Preventing stoma errors

Things not to do following stoma surgery

From day one, things not to do with a stoma following surgery.

I spent a lot of time in hospital following the creation of my stoma. I developed life threatening bleeds, post op infections, and a yearning for non-hospital food (it really was bad.)

I was shown by the Stoma nurse how to clean, change and care for my stoma, and so a few weeks after arriving at hospital, I was sent home.

Although my doctor signed me off work for 6 months, I really did think I was invincible, and this was my biggest mistake. I thought it would be good to share my errors and problems with you, so that you don’t make the same mistakes I made.

I would say that all of my errors were totally preventable. It was my stupidity that got in the way.

1.       When the surgeon says to take it easy, do exactly that. The very next day after coming home from hospital, I was trying to push a vacuum around. I couldn’t manage it. I was so weak. This led to the creation of a hernia that I still have (and hate) to this day. A surgeon recently said this was the worst of its kind he had seen. It really is like half a football stuck to the side of my body. However, I’m old enough and ugly enough to now just accept it’s there. Maybe in the future I’ll have it removed, but it will entail a serious operation and possible reciting of the stoma to the left side of my body.

2.       I had a Panprocolectomy with Ileostomy, which basically means that pretty much everything below was removed – the colon and rectum, and just for good measure, my backside was sewn up. This led to some nasty bleeding. I would sit, stand, sit, stand all day long – the result was inevitably some broken stitches. This led to some serious blood loss, and two transfusions. As the stiches were completed “inside” the body, there was (at the time) nothing that could be done other than rest, and to just sit down, relax and watch shopping channels all day.

3.       Walking the dog. After the bleeding stopped (around a month later), I was bored to tears, so thought I could take our dog for a walk across the park. Big mistake! – for one thing, he was a very strong Staffordshire Bull Terrier, soft as a feather with a heart of gold, but a swine towards cats. He would see one and be off in a flash. He was never let off lead, but had an extendable lead, so, when he was off and running the lead would only go so far before he came to a stop with a jolt, and so did I. The result – bleeding aplenty, no burst stitches this time just a nasty tear.

4.       Driving. I attempted to drive too early, and not just in the car, but also on my motorbike. The car is a bad idea as the seatbelt sits right across the stoma, and unless you are fully healed you run the risk of damage, bleeds etc.  A motorbike is a bigger no. They are heavy, especially when you “put your foot down” when stopped. This probably helped my hernia become the size it is now. I should have been patient.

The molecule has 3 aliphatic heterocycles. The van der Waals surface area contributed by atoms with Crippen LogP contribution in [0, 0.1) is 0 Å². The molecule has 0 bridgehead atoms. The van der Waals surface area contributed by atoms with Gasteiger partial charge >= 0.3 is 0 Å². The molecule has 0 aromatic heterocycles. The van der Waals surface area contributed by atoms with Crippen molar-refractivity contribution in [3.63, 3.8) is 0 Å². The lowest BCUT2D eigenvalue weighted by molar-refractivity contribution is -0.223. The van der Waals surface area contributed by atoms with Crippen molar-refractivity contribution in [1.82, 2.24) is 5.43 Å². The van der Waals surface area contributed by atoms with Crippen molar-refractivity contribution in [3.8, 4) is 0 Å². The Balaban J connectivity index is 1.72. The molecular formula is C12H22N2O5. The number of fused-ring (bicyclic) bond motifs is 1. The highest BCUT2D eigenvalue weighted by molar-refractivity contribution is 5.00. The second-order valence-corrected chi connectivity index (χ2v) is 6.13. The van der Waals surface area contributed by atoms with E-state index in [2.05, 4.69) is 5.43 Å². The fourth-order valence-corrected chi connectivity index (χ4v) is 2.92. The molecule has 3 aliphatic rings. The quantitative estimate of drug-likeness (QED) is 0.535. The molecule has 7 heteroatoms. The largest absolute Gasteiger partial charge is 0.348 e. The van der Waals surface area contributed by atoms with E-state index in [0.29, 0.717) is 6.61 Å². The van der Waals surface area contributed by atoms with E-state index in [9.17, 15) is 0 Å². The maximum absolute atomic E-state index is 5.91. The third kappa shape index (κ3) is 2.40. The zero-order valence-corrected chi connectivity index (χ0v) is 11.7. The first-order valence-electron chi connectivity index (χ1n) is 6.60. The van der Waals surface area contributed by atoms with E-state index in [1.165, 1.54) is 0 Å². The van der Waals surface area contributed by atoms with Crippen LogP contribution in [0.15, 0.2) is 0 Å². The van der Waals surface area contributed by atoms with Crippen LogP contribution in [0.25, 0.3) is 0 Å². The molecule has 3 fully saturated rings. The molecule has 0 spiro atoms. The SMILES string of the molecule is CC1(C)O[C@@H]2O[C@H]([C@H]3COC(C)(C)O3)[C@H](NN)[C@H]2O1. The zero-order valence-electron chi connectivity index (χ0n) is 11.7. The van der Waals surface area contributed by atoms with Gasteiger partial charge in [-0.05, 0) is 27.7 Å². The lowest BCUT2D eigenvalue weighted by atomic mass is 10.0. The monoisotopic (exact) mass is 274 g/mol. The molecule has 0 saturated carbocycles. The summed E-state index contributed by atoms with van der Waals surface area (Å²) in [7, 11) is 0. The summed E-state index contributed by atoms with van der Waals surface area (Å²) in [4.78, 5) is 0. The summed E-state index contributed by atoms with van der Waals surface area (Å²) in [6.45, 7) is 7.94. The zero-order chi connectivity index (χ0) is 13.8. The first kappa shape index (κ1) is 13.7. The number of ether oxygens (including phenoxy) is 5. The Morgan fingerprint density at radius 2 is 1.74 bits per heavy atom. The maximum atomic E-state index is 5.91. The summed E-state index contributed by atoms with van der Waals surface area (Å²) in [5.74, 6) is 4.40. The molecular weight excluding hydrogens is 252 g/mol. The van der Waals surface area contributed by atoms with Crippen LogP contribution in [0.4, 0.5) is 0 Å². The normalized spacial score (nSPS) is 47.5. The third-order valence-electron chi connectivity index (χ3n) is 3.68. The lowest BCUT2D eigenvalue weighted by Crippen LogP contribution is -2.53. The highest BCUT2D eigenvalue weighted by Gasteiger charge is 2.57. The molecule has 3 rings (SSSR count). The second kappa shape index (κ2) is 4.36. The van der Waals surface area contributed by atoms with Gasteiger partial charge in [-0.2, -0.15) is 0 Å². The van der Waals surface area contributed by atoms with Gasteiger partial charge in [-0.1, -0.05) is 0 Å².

5.       Feeling sorry for myself. I remember coming home from hospital and sitting in the bath, looking down on the stoma. At the time all I thought was “oh well … I’m still here and kicking”. Four weeks or so later, I was getting all depressed for no real reason. I couldn’t get the image of my “deformity” out of my head, and I grew to hate the stoma. This mini depression lasted around a week. One morning I woke up and thought “so what!” –  having the stoma probably saved my life, and I’ll always be grateful for it. After that, I was fine, but I went through a week of hell for no reason at all.

6.       Don’t stick with the ostomy supplies the hospital gave you.  I was sent home from hospital with a limited supply of equipment and I can still picture the translucent bags supplied. I put up with this for a few months until I realised, I actually had a choice in what I used. From that moment on, I was dabbling with samples until I found the pouches I was comfortable with. I should have done that long ago!

7.       Disposal of used ostomy pouches. My stoma nurse told me that I should simply bag the used pouch and place in household waste for disposal. Silly me did exactly that and ended up with a dustbin that was almost another life form. A little Googling with the problem showed me that my local council offered free clinical waste collections weekly. I should have done this month’s before. I would have saved a fortune on bin fresheners, I’m aware not all councils offer this facility, so I’m lucky mine does.

8.     Lastly, don’t do shopping channels online. Within point 2, I mentioned sitting on the sofa watching shopping channels. Don’t ….. not unless you want a houseful of items that you don’t need, let alone will ever use!  I can still remember buying a pair of plug in dehumidifiers … these things were so small, they were saturated within an hour of using them, and cost a fortune … in short, don’t!









  • That's really helpful Andy. Your hindsight will be able to help others just going for surgery!

  • Thanks for sharing - this is valuable advice. I'd also add to be aware of your nutrition - an illeostomy will change the way you absorb food and drink. Talk to a dietician, and learn what works for you - and what doesn't. You can control your stoma output by balancing diet and medication. Supplements can be important - such as multivitamins. Your body will tell you! (My hair started to fall out after my Panprocolectomy - lack of vitamin D!)